|Dr. Jimmy Bomanji|
"Our mission is clear; to apply the wonderful biological research performed on the UCL campus directly to overcome the diseases inflicting our patients here at University College Hospital and beyond. Being one of the most active clinical departments in Europe and committed to providing the highest imaging and therapeutic services to our patients.
The 21st century has placed imaging in a unique position amongst research and clinical tools. It is central to accurately diagnosing our patients as well as guiding our clinicians to the best treatment for each patient." - Prof. Ashley Groves
|"My vision is to provide deliver the highest quality clinical care by developing the latest cutting edge technologies in hybrid imaging, working in multidisciplinary partnership with colleagues in research and clinical practice, and supporting next generation of imaging doctors by promoting top quality education and training." - Dr. Irfan Kayani|
||"With the success of PET CT, the introduction of integrated PET MRI undoubtedly would be the multimodality imaging system of future; combining anatomical, functional, metabolic and multi-parametric imaging. At present, it is difficult to propose the potential numerous clinical benefits it imposes, because of lack of clinical evidence. However, PET MRI is already proving to be clinically useful because of the development and clinical introduction of new PET tracer that would offer increased diagnostic accuracy with increased in specificity and sensitivity in assessing loco-regional oncology especially in head-neck cancer, male and female pelvis, liver, musculo-skeletal tumours and neurological diseases. I foresee a great potential in therapy planning and response assessment in comparison to the present available imaging modalities." - Dr. Rizwan Syed|
"Ex umbris et imaginibus in veritatem (From shadows and images into the Truth)" - Dr. Leon Menezes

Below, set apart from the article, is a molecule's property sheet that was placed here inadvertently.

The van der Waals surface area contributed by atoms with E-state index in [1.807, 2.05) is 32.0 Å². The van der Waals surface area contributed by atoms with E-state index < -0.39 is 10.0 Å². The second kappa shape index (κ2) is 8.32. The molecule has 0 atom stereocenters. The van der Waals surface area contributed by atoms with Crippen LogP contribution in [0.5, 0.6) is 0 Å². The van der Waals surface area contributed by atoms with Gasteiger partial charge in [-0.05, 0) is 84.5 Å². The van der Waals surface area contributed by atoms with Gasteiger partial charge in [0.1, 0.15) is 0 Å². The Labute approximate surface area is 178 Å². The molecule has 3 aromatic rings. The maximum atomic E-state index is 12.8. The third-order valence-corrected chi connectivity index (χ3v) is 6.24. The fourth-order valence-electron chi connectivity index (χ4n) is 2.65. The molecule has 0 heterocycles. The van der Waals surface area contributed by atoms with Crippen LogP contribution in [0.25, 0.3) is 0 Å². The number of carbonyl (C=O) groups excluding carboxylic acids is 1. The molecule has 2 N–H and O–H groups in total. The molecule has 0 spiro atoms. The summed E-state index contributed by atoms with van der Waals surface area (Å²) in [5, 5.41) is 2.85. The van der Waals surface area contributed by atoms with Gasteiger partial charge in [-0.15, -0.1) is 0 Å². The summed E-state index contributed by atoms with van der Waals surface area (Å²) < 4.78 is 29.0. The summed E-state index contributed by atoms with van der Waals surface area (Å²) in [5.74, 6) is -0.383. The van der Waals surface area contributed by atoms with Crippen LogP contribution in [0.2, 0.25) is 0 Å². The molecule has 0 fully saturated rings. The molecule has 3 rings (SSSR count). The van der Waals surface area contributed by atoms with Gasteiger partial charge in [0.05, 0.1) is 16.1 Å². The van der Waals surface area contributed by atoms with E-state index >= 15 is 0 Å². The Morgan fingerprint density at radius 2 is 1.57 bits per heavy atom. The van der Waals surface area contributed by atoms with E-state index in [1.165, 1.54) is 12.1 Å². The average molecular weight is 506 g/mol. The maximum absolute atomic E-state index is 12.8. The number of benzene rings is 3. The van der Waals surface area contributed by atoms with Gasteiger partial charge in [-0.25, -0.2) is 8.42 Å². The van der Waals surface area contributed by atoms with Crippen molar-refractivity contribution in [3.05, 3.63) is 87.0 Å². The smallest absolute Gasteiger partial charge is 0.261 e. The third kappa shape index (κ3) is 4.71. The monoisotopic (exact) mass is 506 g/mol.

|Dr. Liz Prvulovich : Liz's special Interests include Governance, Nuclear Cardiology and Medical Education|
"During the last two decades we have firstly seen the increase of new
high resolution diagnostic imaging techniques, such as Computed
Tomography, with an increasing number of detectors and ultra thin
slices; or new sophisticated Magnetic Resonance machines with ultra
fast sequences and tissue characterization. We then moved to an era of
hybrid machines which combined the high advantages of new technologies
with functional information provided by Nuclear Medicine studies: PET
CT and more recently PET MR which are now entering deeply into
clinical routine allowing a simultaneous acquisition of different
The next challenge of the future will be the further development of these new all in one stop shop machines, enabling the provision of all morphological, tissue characterization and functional diagnostic information in combination with a large spectrum of non-invasive therapeutic procedures.
It is to be hoped that new modalities such as Focalized Ultrasound (HIFU), Chemotherapy microprobes, Selective Internal Radiation Therapy (SIRT), or Photodynamic therapy ( PDT) will be available in a solo machine, thus reducing diagnosis and treatment interval, recovery time and cost." - Dr. Francesco Fraioli
Medical Physics at the Institute of Nuclear Medicine
Medical Physics is the fundamental science underpinning all the imaging with in our department. Our Medical Physics group is central to supporting both our patient services and imaging research. The group ensures the safety of our patients and staff at all time.
The vision is to be at the forefront of medical physics development in nuclear medicine Imaging.